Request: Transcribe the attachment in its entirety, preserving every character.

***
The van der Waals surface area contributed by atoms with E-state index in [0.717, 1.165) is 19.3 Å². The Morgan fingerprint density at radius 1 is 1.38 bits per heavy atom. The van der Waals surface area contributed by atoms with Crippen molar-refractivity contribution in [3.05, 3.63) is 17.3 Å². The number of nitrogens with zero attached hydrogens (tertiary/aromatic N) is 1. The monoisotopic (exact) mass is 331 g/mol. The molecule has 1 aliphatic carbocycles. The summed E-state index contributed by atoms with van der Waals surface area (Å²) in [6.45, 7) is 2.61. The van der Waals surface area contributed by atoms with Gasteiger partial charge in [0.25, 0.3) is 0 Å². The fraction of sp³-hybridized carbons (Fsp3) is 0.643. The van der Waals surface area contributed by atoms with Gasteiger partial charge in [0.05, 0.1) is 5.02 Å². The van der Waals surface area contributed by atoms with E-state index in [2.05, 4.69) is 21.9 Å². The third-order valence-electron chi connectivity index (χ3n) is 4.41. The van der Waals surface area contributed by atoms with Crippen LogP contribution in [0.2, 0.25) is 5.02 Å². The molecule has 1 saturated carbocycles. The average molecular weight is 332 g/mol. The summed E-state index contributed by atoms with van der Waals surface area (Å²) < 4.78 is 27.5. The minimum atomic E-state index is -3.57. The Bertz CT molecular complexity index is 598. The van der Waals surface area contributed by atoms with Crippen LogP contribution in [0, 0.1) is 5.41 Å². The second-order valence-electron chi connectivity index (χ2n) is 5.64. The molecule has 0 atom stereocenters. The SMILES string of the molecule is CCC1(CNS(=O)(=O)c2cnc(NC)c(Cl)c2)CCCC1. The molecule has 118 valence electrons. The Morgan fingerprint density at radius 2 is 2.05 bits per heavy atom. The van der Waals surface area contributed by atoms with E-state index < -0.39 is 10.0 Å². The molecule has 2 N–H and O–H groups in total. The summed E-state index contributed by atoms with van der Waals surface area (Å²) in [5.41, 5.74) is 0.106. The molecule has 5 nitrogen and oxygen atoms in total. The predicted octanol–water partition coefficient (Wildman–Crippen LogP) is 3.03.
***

The van der Waals surface area contributed by atoms with E-state index in [0.717, 1.165) is 19.3 Å². The Morgan fingerprint density at radius 1 is 1.38 bits per heavy atom. The van der Waals surface area contributed by atoms with Crippen molar-refractivity contribution in [3.05, 3.63) is 17.3 Å². The number of nitrogens with zero attached hydrogens (tertiary/aromatic N) is 1. The monoisotopic (exact) mass is 331 g/mol. The molecule has 1 aliphatic carbocycles. The summed E-state index contributed by atoms with van der Waals surface area (Å²) in [6.45, 7) is 2.61. The van der Waals surface area contributed by atoms with Gasteiger partial charge in [0.25, 0.3) is 0 Å². The fraction of sp³-hybridized carbons (Fsp3) is 0.643. The van der Waals surface area contributed by atoms with Gasteiger partial charge in [0.05, 0.1) is 5.02 Å². The van der Waals surface area contributed by atoms with E-state index in [2.05, 4.69) is 21.9 Å². The third-order valence-electron chi connectivity index (χ3n) is 4.41. The van der Waals surface area contributed by atoms with Crippen LogP contribution in [0.2, 0.25) is 5.02 Å². The molecule has 1 saturated carbocycles. The average molecular weight is 332 g/mol. The summed E-state index contributed by atoms with van der Waals surface area (Å²) < 4.78 is 27.5. The minimum atomic E-state index is -3.57. The Bertz CT molecular complexity index is 598. The van der Waals surface area contributed by atoms with Crippen LogP contribution in [0, 0.1) is 5.41 Å². The second-order valence-electron chi connectivity index (χ2n) is 5.64. The molecule has 0 atom stereocenters. The SMILES string of the molecule is CCC1(CNS(=O)(=O)c2cnc(NC)c(Cl)c2)CCCC1. The molecule has 118 valence electrons. The Morgan fingerprint density at radius 2 is 2.05 bits per heavy atom. The van der Waals surface area contributed by atoms with E-state index < -0.39 is 10.0 Å². The molecule has 2 N–H and O–H groups in total. The summed E-state index contributed by atoms with van der Waals surface area (Å²) in [5.41, 5.74) is 0.106. The molecule has 5 nitrogen and oxygen atoms in total. The predicted octanol–water partition coefficient (Wildman–Crippen LogP) is 3.03.